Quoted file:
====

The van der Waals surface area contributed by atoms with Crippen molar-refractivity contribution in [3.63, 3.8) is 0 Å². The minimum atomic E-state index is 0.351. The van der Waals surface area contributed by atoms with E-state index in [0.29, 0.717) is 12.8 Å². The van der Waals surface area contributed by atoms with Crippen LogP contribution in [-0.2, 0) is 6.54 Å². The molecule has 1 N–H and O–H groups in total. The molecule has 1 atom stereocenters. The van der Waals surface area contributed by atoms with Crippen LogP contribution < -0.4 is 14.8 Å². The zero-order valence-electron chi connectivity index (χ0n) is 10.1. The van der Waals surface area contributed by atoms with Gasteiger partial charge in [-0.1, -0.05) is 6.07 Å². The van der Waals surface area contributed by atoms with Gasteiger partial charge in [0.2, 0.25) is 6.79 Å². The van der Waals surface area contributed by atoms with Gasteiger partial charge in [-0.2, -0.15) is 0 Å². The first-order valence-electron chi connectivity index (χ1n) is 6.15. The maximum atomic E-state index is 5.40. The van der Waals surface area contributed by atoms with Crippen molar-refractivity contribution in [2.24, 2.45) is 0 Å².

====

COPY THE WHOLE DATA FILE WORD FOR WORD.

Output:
The van der Waals surface area contributed by atoms with Crippen molar-refractivity contribution in [3.63, 3.8) is 0 Å². The minimum atomic E-state index is 0.351. The van der Waals surface area contributed by atoms with E-state index in [0.29, 0.717) is 12.8 Å². The van der Waals surface area contributed by atoms with Crippen LogP contribution in [-0.2, 0) is 6.54 Å². The molecule has 1 N–H and O–H groups in total. The molecule has 1 atom stereocenters. The van der Waals surface area contributed by atoms with Crippen LogP contribution < -0.4 is 14.8 Å². The zero-order valence-electron chi connectivity index (χ0n) is 10.1. The van der Waals surface area contributed by atoms with Gasteiger partial charge in [-0.1, -0.05) is 6.07 Å². The van der Waals surface area contributed by atoms with Gasteiger partial charge in [0.2, 0.25) is 6.79 Å². The van der Waals surface area contributed by atoms with Gasteiger partial charge in [-0.2, -0.15) is 0 Å². The first-order valence-electron chi connectivity index (χ1n) is 6.15. The maximum atomic E-state index is 5.40. The van der Waals surface area contributed by atoms with Crippen molar-refractivity contribution in [2.24, 2.45) is 0 Å².